This is the second garment I’ve made using Butterick B5895 – one of the vintage styled Patterns by Gertie range. I’d previously made a pair of stretch denim Capris from the pattern and planned on making a gingham tie front blouse to match. Then I saw Bea’s beautiful combo on WeSewRetro and my mind was made up!
This is a fifties-style tie front blouse with kimono sleeves and some lovely details such as French darts and a cross over collar at the back. Extra shape is given to the bodice by the tie front which clinches in the waist and immediately gives you a more fitted appearance. It’s also a lovely, cool style to wear in hot weather.
I lengthened the pattern by one inch as it’s quite a cropped style. It’s still pretty short, but with a high waisted bottom half, this shouldn’t really present a problem. In fact the stretch denim capris I made from the same pattern are a perfect match! I think this is a pattern I’ll be returning to again, I’d love to make this blouse using a bright, tropical print!
More construction details and pictures can be found on my blog – Handmade Jane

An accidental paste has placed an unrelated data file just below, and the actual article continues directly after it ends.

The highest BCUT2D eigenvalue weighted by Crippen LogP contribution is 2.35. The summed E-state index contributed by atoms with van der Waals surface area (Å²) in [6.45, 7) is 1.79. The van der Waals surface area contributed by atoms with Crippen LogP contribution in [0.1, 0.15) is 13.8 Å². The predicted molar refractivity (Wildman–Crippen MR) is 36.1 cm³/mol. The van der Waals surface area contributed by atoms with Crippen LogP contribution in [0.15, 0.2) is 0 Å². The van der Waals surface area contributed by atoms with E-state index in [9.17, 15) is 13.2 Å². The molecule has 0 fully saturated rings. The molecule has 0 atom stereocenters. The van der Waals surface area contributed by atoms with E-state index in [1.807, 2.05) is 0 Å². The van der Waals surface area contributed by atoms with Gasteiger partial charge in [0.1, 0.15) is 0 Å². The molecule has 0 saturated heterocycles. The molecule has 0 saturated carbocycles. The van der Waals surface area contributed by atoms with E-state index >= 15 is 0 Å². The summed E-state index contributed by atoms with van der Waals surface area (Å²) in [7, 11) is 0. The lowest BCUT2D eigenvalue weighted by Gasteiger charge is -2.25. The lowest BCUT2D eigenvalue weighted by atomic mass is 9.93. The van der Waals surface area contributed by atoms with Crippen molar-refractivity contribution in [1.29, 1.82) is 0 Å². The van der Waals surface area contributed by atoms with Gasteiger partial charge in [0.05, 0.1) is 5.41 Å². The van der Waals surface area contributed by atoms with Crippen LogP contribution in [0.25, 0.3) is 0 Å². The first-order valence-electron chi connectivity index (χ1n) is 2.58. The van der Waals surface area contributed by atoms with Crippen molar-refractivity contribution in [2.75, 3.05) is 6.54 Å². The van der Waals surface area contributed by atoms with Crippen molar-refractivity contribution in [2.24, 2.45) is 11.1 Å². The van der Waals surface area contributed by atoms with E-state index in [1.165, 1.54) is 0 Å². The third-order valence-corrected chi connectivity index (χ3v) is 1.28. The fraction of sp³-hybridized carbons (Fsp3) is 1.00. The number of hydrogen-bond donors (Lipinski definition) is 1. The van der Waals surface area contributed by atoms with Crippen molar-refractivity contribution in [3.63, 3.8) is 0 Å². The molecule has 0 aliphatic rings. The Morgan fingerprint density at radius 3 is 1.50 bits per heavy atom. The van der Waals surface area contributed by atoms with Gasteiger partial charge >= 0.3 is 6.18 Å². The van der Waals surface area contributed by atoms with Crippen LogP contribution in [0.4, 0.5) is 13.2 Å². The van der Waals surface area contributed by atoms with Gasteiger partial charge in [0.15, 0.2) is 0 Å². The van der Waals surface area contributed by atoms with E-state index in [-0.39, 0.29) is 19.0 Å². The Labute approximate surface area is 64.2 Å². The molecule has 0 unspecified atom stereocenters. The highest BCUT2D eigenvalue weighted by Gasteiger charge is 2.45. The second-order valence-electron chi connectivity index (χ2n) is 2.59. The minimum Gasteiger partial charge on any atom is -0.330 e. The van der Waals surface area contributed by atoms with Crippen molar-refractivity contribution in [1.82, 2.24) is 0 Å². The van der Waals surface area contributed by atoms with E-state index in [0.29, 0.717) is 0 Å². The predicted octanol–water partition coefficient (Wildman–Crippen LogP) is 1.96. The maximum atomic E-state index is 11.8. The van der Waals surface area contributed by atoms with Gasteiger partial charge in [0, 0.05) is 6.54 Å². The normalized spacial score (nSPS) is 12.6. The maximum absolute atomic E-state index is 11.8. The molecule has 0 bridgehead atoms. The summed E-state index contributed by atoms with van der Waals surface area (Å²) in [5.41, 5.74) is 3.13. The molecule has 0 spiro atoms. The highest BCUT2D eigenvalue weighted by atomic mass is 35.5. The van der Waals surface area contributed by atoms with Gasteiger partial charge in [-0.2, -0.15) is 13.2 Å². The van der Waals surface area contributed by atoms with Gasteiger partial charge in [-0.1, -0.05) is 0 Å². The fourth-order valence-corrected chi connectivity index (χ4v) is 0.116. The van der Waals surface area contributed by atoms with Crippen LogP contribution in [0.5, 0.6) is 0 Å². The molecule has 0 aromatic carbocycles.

. Thanks for reading! x
I’m super proud to be able to share my recent creation with you! No they aren’t made from vintage fabric and no, they’re not made using a vintage sewing pattern, but I think you’ll agree that these capri pants have a distinctly retro feel. My inspiration was the super-awesome leopard capri’s (clam-diggers, pedal-pushers, cropped trousers, etc.) in the vintage image below. I love how from the neck up she’s all Doris Day-innocence, and from the neck down she is a total vixen!
Source: theniftyfifties.tumblr.com via Zoe on Pinterest
My own interpretation and subsequent outfit is distinctly more sedate (and probably more comfortable) than this super-vixen’s, but I think it has something of the essence of the late-1950s/early-1960s era and look. I use the Colette Patterns Clover as my starting point but made a whole host of changes to fit my figure. If you’d like to read more about this creation and the pattern changes I made, check out this post.
Thanks for reading and happy (retro) sewing!